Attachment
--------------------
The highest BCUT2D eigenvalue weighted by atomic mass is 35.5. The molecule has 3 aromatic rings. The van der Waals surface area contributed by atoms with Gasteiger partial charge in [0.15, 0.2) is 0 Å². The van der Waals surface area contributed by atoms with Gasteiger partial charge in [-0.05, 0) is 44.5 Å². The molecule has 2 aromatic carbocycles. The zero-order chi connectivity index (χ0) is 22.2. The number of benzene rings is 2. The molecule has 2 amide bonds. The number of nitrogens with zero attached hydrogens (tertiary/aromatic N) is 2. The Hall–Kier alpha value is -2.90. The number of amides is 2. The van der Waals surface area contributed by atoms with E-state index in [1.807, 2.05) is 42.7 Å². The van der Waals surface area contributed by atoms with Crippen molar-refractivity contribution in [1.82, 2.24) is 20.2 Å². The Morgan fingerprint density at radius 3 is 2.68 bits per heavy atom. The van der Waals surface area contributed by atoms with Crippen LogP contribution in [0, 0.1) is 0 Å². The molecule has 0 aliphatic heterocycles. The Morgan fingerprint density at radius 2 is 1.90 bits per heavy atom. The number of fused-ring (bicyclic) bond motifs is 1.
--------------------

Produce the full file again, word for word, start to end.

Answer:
The highest BCUT2D eigenvalue weighted by atomic mass is 35.5. The molecule has 3 aromatic rings. The van der Waals surface area contributed by atoms with Gasteiger partial charge in [0.15, 0.2) is 0 Å². The van der Waals surface area contributed by atoms with Gasteiger partial charge in [-0.05, 0) is 44.5 Å². The molecule has 2 aromatic carbocycles. The zero-order chi connectivity index (χ0) is 22.2. The number of benzene rings is 2. The molecule has 2 amide bonds. The number of nitrogens with zero attached hydrogens (tertiary/aromatic N) is 2. The Hall–Kier alpha value is -2.90. The number of amides is 2. The van der Waals surface area contributed by atoms with E-state index in [1.807, 2.05) is 42.7 Å². The van der Waals surface area contributed by atoms with Crippen molar-refractivity contribution in [1.82, 2.24) is 20.2 Å². The Morgan fingerprint density at radius 3 is 2.68 bits per heavy atom. The van der Waals surface area contributed by atoms with Crippen LogP contribution in [0, 0.1) is 0 Å². The molecule has 0 aliphatic heterocycles. The Morgan fingerprint density at radius 2 is 1.90 bits per heavy atom. The number of fused-ring (bicyclic) bond motifs is 1.